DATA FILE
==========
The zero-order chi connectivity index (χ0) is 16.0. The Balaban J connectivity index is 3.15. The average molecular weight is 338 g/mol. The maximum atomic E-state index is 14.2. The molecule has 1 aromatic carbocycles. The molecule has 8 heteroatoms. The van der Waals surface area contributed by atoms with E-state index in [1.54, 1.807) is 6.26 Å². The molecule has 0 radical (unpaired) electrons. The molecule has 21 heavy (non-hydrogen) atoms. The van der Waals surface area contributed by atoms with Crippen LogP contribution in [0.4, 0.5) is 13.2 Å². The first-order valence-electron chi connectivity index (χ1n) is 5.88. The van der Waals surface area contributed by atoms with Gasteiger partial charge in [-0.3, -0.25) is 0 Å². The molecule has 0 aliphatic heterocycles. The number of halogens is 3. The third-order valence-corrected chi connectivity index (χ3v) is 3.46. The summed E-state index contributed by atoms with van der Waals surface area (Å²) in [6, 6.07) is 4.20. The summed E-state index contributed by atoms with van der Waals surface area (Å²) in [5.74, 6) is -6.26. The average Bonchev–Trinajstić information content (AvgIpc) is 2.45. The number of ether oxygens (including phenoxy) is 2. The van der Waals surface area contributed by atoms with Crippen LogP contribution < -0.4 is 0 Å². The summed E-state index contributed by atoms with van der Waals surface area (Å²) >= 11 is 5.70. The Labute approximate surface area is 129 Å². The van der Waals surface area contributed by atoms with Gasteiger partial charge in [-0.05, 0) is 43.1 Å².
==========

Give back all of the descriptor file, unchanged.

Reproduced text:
The zero-order chi connectivity index (χ0) is 16.0. The Balaban J connectivity index is 3.15. The average molecular weight is 338 g/mol. The maximum atomic E-state index is 14.2. The molecule has 1 aromatic carbocycles. The molecule has 8 heteroatoms. The van der Waals surface area contributed by atoms with E-state index in [1.54, 1.807) is 6.26 Å². The molecule has 0 radical (unpaired) electrons. The molecule has 21 heavy (non-hydrogen) atoms. The van der Waals surface area contributed by atoms with Crippen LogP contribution in [0.4, 0.5) is 13.2 Å². The first-order valence-electron chi connectivity index (χ1n) is 5.88. The van der Waals surface area contributed by atoms with Gasteiger partial charge in [-0.3, -0.25) is 0 Å². The molecule has 0 aliphatic heterocycles. The number of halogens is 3. The third-order valence-corrected chi connectivity index (χ3v) is 3.46. The summed E-state index contributed by atoms with van der Waals surface area (Å²) in [6, 6.07) is 4.20. The summed E-state index contributed by atoms with van der Waals surface area (Å²) in [5.74, 6) is -6.26. The average Bonchev–Trinajstić information content (AvgIpc) is 2.45. The number of ether oxygens (including phenoxy) is 2. The van der Waals surface area contributed by atoms with Crippen LogP contribution < -0.4 is 0 Å². The summed E-state index contributed by atoms with van der Waals surface area (Å²) >= 11 is 5.70. The Labute approximate surface area is 129 Å². The van der Waals surface area contributed by atoms with Gasteiger partial charge in [-0.05, 0) is 43.1 Å².